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6.3 magnitude earthquake strikes off the coast of Oregon
Source: United States Geological Survey

The United States Geological Survey has reported a 6.3 magnitude earthquake which struck 284 kilometres West-Northwest of Bandon, Oregon, in the United States.

According to the United States Geological Survey, the M 6.3 earthquake near the coast of Oregon occurred as the result of strike-slip faulting along the Blanco Fracture Zone, a transform fault marking the boundary between the Pacific Plate to the southwest and the Juan de Fuca Plate to the northeast.

Moment tensor solutions show faulting occurred as a result of slip on a steeply dipping fault, either from left-lateral slip on a northeast striking fault or right-lateral slip on a southeast striking fault. Given the moment tensor and orientation of the fracture zone, this event occurred on a steeply dipping, right-lateral, southeast striking fault.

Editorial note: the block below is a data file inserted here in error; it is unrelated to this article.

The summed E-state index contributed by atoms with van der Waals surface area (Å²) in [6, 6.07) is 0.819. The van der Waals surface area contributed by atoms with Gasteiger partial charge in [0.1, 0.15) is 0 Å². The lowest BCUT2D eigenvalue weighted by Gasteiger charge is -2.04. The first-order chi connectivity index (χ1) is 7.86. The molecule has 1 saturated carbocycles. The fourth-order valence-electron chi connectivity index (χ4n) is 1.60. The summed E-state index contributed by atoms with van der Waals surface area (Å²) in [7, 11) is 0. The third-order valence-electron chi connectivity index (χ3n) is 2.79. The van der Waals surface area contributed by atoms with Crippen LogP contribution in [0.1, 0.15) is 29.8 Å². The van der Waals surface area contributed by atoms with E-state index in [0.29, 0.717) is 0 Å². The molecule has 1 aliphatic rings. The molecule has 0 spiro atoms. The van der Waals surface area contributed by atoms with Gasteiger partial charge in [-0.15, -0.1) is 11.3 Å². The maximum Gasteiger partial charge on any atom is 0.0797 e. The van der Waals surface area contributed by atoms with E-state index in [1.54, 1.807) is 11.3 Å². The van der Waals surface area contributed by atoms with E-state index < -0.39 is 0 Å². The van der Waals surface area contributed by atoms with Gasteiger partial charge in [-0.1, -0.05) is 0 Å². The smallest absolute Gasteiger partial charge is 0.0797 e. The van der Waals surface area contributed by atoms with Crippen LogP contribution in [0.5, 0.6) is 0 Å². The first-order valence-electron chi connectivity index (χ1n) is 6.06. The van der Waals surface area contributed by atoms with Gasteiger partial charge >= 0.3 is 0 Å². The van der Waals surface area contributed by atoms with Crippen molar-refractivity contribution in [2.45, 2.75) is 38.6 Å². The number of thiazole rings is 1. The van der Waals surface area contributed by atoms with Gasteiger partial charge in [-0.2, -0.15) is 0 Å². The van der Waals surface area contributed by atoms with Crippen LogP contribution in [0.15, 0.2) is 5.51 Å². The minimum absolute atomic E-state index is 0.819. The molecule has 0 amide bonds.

At this location, the Juan de Fuca Plate slides past the Pacific Plate at a rate of 49 mm a year along an azimuth of 110 degrees from north. The Juan de Fuca plate ultimately subducts beneath North America along the Cascadia subduction zone about 200 km to the east of today’s event; hence, this earthquake did not occur on the subduction zone, but rather is the result of Pacific:Juan de Fuca plate boundary interactions farther west.

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